Saving Gaia
Saving Gaia - Join The World, Do Your Part Today

Fossil fuels are fuels made from remains of animals and plants fossilised many millions of years ago.  Examples of fossil fuel are cruel oil and natural gas.  As can be imagine, there is a limit to the amount of fossil gas.  Biofuels are fuels made from plants.  It is considered a form of renewable energy.  In principle, biofuels has zero-emission of greenhouse gas.  The plants absorb carbon dioxide from the air as they are growing, and consequently, the carbon dioxide that is released when biofuels made from plants, are burned does not represent a net addition of that greenhouse gas to the atmosphere.  Hence, in the search for replacements for fossil fuel, biofuels have gained the most political support.  One of the more practical reasons is that biofuels promise lucrative new markets for US farm products.
The Problems Created By Biofuel Production
The first-generation of biofuels consists of ethanol made from corn or sugar cane, or biodiesel made from vegetable oil.  However, these biofuels are produced by using fossil fuels, mainly natural gas, for refining.  It has created some controversy about whether biofuel is really "clean".  The bigger problem is that in many countries, food crops are being forgo in favour of biofuel plants.  This has led to shortage of food crops.

Another problem is the pollution caused by biofuel crop farming.  The production of biofuel crop, corn farming is the biggest source of pollution associated with ethanol production.  Corn requires much more fertilizer and pesticides than other biofuel feedstocks, such as soybean and perennial grasses. The fertilizer and pesticide runoffs from the U.S. Corn Belt are also poisoning the environment with nitrogen.  Nitrogen accumulation is a key factor for the creation of “dead zones” in the Gulf of Mexico and along the Atlantic Coast.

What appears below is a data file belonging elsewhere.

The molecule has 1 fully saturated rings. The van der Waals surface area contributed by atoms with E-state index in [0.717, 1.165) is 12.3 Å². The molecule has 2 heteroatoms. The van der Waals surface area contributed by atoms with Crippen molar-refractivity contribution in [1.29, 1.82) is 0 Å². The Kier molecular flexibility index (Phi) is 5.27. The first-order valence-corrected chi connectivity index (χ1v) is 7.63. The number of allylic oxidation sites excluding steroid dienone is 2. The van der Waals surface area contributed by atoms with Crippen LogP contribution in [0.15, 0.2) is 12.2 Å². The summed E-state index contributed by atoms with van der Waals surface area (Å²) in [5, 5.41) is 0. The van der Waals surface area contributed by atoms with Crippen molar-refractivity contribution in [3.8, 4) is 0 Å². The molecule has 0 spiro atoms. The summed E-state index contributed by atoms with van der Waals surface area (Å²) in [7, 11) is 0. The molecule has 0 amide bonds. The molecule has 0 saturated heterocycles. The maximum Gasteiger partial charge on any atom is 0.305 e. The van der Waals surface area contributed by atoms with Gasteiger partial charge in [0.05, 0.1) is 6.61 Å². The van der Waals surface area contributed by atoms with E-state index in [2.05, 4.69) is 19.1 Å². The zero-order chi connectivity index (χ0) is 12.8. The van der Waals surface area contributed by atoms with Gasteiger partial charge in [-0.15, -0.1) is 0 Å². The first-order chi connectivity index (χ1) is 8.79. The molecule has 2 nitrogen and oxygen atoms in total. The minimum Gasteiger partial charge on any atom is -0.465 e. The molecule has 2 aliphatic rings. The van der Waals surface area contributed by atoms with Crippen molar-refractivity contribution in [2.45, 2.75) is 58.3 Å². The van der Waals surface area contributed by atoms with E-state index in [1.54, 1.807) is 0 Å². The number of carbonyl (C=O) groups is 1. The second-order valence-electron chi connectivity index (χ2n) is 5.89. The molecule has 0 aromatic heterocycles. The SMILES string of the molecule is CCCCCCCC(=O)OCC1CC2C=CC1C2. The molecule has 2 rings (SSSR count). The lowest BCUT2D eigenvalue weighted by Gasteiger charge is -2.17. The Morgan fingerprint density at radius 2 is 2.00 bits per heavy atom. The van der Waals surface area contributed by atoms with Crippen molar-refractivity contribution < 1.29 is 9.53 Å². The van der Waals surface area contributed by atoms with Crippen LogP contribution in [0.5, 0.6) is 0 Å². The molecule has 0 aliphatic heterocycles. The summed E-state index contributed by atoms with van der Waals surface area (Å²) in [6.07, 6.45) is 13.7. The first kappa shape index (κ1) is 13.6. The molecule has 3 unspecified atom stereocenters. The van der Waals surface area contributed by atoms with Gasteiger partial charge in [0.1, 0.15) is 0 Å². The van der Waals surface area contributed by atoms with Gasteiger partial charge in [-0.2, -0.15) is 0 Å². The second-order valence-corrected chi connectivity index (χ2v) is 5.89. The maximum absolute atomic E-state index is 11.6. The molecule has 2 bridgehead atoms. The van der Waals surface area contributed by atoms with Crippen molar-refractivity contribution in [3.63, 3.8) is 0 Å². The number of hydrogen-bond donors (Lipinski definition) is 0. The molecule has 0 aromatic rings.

The amount of water required for ethanol is also a source of concern, particularly since shortage of potable water is fast becoming a problem in many countries.  Ethanol production plants need around three gallons of water just to produce one gallon of ethanol.  So a typical ethanol plant producing 100 million gallons of ethanol a year, would use as much water as a town of 5,000 people.
There have been calls for biofuels to be made made from “advanced” feedstocks, such as cellulosic ethanol or algae, which are believed to have a smaller environmental footprint.  The so-called second-generation biofuels are also made from plant wastes, or from purpose grown crops on land that not suitable for food production.  However, the technology to make these newer fuels is till in its infancy and it is not cost competitive yet.  So corn is likely to remain as the primary feedstock for U.S. ethanol production through 2020.
Biomass is another form of biofuel.  In principle, biomass power is considered renewable and has zero-emission of carbon dioxide.  Biomass power plants typically burn plant or tree matter to generate electricity. Critics of biomass plants are concerned that forests would be destroyed if the industry is not regulated properly.